It is said in the Gospels: "If any man will come after me, let him deny himself, and take up his cross, and follow me" (Matthew 16:24). When we pray, then, we must first give up our own will and our own ideas, and then take up our cross, which is the labor of body and soul that is unavoidable in this spiritual quest. Having surrendered ourselves entirely to the never- sleeping care of God, we should joyfully and humbly endure the sweat and labor, for the sake of the true reward God will grant to the zealous when the right time comes. Then God, imparting His grace to us, will put an end to the wanderings of our mind and will place it -- together with the remembrance of Himself -- immovably within the heart. When this dwelling of the mind in the heart has become something natural and constant, the Fathers call it "union of mind and heart." In this state the mind has no longer any desire to be outside the heart. On the contrary, if outward circumstances or some long conversation keeps the mind away from its attention to the heart, it experiences an irresistible longing to return within, a craving and spiritual thirst: its one desire is to set to work once more with renewed zeal in building its inner house.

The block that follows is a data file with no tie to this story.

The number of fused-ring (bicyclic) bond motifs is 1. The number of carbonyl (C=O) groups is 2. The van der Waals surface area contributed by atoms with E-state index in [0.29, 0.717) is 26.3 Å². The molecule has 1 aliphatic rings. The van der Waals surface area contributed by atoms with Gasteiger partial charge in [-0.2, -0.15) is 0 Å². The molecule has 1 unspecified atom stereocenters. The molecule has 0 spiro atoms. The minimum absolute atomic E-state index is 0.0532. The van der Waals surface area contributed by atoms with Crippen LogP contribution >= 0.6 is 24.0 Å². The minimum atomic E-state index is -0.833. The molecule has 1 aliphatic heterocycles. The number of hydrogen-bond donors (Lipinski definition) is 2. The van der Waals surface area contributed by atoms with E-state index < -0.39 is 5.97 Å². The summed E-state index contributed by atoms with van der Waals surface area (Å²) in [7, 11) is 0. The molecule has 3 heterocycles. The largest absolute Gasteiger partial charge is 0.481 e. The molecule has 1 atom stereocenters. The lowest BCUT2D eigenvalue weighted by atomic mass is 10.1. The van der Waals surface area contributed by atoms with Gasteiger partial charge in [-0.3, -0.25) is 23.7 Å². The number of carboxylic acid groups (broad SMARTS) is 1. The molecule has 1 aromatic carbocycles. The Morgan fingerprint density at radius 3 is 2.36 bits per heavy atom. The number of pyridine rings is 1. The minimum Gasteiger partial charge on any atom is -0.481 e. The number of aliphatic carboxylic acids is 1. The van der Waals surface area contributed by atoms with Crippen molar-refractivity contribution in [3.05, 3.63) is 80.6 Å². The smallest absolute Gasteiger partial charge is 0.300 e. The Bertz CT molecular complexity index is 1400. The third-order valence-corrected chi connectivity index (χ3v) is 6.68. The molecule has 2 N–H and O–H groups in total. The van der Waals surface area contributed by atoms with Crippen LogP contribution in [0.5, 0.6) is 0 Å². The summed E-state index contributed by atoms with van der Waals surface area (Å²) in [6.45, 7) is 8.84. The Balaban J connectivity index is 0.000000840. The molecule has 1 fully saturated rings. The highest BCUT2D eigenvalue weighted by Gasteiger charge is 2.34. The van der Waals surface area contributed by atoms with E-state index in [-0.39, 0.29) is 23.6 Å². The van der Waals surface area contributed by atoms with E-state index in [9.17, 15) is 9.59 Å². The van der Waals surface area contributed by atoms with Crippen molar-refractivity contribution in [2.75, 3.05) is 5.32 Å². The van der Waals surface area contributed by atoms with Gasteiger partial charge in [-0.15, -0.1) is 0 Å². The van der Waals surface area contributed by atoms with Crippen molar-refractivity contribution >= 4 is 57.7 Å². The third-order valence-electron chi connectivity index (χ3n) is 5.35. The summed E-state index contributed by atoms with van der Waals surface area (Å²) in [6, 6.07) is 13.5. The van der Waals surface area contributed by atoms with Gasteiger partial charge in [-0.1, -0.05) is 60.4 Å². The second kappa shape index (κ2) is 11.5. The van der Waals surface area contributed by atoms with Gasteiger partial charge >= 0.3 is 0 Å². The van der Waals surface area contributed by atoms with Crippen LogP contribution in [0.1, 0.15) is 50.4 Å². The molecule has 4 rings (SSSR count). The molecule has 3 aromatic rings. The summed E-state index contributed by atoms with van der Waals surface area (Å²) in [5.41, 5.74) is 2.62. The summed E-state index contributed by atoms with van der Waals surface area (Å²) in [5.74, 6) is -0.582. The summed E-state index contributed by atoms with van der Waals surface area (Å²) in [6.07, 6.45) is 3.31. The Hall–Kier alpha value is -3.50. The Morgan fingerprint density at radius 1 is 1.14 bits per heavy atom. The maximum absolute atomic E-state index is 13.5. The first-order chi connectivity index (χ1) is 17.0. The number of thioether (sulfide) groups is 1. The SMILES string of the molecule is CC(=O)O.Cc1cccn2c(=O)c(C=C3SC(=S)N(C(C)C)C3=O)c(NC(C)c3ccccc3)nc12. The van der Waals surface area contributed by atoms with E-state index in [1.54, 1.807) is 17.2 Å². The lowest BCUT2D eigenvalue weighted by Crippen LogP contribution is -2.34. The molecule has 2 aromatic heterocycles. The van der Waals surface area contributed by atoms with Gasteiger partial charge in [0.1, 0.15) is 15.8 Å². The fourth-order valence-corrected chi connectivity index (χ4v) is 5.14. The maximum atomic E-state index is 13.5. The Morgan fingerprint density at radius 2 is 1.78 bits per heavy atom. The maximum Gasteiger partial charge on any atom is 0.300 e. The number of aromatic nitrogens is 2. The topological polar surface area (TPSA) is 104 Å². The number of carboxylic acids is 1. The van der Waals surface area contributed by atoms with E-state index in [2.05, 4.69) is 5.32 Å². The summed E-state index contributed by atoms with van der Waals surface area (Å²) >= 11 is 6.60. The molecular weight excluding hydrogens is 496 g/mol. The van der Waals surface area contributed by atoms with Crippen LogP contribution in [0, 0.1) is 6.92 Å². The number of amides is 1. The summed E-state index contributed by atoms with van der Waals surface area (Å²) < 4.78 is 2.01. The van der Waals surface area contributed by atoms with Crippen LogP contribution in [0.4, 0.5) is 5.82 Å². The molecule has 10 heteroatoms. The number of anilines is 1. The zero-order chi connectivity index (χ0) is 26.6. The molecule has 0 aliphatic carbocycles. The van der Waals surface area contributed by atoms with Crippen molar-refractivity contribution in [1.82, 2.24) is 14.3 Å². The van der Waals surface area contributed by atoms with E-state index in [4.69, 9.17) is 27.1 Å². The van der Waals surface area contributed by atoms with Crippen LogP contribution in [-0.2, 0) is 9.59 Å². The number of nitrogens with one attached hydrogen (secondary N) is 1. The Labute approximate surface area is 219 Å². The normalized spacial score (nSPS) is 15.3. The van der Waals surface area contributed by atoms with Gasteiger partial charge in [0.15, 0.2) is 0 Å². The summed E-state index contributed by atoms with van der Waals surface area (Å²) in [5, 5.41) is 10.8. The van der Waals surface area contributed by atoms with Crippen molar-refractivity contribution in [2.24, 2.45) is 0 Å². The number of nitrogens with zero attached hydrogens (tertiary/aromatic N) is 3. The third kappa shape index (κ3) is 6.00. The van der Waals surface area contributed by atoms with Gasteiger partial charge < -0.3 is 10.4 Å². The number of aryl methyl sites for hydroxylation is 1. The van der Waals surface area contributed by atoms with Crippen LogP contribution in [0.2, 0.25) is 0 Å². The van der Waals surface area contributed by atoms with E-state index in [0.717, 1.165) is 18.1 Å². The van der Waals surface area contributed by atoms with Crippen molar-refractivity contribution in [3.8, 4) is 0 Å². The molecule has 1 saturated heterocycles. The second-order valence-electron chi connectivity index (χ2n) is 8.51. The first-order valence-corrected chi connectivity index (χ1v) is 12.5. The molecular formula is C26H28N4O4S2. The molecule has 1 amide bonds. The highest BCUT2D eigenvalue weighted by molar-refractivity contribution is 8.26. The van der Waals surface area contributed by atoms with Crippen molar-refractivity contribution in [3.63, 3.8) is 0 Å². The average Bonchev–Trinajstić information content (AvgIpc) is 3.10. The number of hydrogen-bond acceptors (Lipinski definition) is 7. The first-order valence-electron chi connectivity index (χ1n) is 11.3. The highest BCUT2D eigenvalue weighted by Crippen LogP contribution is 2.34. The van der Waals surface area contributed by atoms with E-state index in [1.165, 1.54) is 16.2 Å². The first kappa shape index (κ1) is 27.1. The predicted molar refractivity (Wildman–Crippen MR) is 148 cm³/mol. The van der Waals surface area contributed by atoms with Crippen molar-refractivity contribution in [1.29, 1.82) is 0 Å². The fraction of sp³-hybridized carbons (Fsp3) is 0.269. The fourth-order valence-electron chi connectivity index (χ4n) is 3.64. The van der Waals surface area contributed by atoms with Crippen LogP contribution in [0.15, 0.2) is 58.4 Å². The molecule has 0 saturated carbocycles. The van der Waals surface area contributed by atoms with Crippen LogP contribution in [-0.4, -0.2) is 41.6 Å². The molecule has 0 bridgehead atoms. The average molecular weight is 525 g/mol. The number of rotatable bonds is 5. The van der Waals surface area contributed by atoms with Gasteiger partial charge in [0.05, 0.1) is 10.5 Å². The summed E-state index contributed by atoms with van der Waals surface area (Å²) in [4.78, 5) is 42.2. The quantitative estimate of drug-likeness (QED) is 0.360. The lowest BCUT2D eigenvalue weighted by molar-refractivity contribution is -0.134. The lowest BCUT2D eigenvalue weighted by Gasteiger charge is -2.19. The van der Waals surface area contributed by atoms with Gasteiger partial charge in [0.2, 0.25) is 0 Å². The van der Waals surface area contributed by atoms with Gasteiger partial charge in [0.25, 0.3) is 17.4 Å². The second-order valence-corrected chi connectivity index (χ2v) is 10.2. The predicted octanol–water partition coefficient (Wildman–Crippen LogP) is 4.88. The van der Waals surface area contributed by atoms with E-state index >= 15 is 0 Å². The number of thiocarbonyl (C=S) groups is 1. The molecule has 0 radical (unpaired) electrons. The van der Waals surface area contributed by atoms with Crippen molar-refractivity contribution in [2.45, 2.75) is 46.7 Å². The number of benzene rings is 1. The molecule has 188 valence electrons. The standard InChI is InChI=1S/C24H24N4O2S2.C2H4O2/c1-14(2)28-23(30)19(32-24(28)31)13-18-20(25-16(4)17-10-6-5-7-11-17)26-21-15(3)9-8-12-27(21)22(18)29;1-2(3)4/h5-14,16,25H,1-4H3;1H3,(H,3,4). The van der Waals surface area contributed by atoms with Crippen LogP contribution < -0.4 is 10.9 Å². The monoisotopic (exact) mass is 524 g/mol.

When this inner order is established, everything in a man passes from the head into the heart. Then a kind of inner light illumines all that is within him, and whatever he does, says, or thinks, is performed with full awareness and attention. He is able to discern clearly the nature of the thoughts, intentions, and desires that come to him; he willingly submits his mind, heart, and will to Christ, eagerly obeying every commandment of God and the Fathers. Should he deviate from them in any respect, he expiates his fault with heart-felt repentance and contrition, humbly prostrating himself before God in unfeigned sorrow, begging and confidently awaiting help from above in his weakness. And God, seeing this humility, does not deprive the suppliant of His grace.